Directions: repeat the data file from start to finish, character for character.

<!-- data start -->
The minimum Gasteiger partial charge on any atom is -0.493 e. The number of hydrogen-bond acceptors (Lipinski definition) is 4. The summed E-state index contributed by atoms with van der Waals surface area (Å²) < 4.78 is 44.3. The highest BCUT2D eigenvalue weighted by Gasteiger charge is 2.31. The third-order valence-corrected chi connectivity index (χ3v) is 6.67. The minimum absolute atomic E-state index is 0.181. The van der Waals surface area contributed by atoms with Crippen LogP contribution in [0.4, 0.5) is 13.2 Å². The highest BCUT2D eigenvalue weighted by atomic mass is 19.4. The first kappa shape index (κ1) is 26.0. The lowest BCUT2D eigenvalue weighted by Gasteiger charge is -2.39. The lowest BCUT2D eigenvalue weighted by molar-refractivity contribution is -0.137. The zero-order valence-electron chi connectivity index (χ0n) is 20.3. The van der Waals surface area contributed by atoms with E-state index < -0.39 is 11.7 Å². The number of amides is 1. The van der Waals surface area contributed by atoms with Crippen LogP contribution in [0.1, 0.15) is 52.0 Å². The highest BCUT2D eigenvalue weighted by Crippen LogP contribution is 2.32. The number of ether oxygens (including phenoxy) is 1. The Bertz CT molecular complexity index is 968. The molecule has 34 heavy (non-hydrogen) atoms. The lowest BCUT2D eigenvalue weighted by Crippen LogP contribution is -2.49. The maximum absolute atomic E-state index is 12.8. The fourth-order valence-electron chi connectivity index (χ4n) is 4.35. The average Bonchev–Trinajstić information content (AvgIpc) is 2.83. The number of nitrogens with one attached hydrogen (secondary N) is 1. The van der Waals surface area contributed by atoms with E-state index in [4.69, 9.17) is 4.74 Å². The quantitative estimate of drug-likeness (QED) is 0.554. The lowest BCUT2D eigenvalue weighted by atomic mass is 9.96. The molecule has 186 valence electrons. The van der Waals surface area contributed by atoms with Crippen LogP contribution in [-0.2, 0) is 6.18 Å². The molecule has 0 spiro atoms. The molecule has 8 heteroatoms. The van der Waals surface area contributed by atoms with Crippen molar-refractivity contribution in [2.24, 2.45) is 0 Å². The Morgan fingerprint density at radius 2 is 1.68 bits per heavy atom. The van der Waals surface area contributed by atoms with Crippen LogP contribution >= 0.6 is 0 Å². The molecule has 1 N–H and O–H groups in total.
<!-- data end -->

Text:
The minimum Gasteiger partial charge on any atom is -0.493 e. The number of hydrogen-bond acceptors (Lipinski definition) is 4. The summed E-state index contributed by atoms with van der Waals surface area (Å²) < 4.78 is 44.3. The highest BCUT2D eigenvalue weighted by Gasteiger charge is 2.31. The third-order valence-corrected chi connectivity index (χ3v) is 6.67. The minimum absolute atomic E-state index is 0.181. The van der Waals surface area contributed by atoms with Crippen LogP contribution in [0.4, 0.5) is 13.2 Å². The highest BCUT2D eigenvalue weighted by atomic mass is 19.4. The first kappa shape index (κ1) is 26.0. The lowest BCUT2D eigenvalue weighted by Gasteiger charge is -2.39. The lowest BCUT2D eigenvalue weighted by molar-refractivity contribution is -0.137. The zero-order valence-electron chi connectivity index (χ0n) is 20.3. The van der Waals surface area contributed by atoms with E-state index < -0.39 is 11.7 Å². The number of amides is 1. The van der Waals surface area contributed by atoms with Crippen LogP contribution in [0.1, 0.15) is 52.0 Å². The highest BCUT2D eigenvalue weighted by Crippen LogP contribution is 2.32. The number of ether oxygens (including phenoxy) is 1. The Bertz CT molecular complexity index is 968. The molecule has 34 heavy (non-hydrogen) atoms. The lowest BCUT2D eigenvalue weighted by Crippen LogP contribution is -2.49. The maximum absolute atomic E-state index is 12.8. The fourth-order valence-electron chi connectivity index (χ4n) is 4.35. The average Bonchev–Trinajstić information content (AvgIpc) is 2.83. The number of nitrogens with one attached hydrogen (secondary N) is 1. The van der Waals surface area contributed by atoms with E-state index in [4.69, 9.17) is 4.74 Å². The quantitative estimate of drug-likeness (QED) is 0.554. The lowest BCUT2D eigenvalue weighted by atomic mass is 9.96. The molecule has 186 valence electrons. The van der Waals surface area contributed by atoms with Crippen LogP contribution in [-0.2, 0) is 6.18 Å². The molecule has 0 spiro atoms. The molecule has 8 heteroatoms. The van der Waals surface area contributed by atoms with Crippen molar-refractivity contribution in [2.24, 2.45) is 0 Å². The Morgan fingerprint density at radius 2 is 1.68 bits per heavy atom. The van der Waals surface area contributed by atoms with Crippen LogP contribution >= 0.6 is 0 Å². The molecule has 1 N–H and O–H groups in total.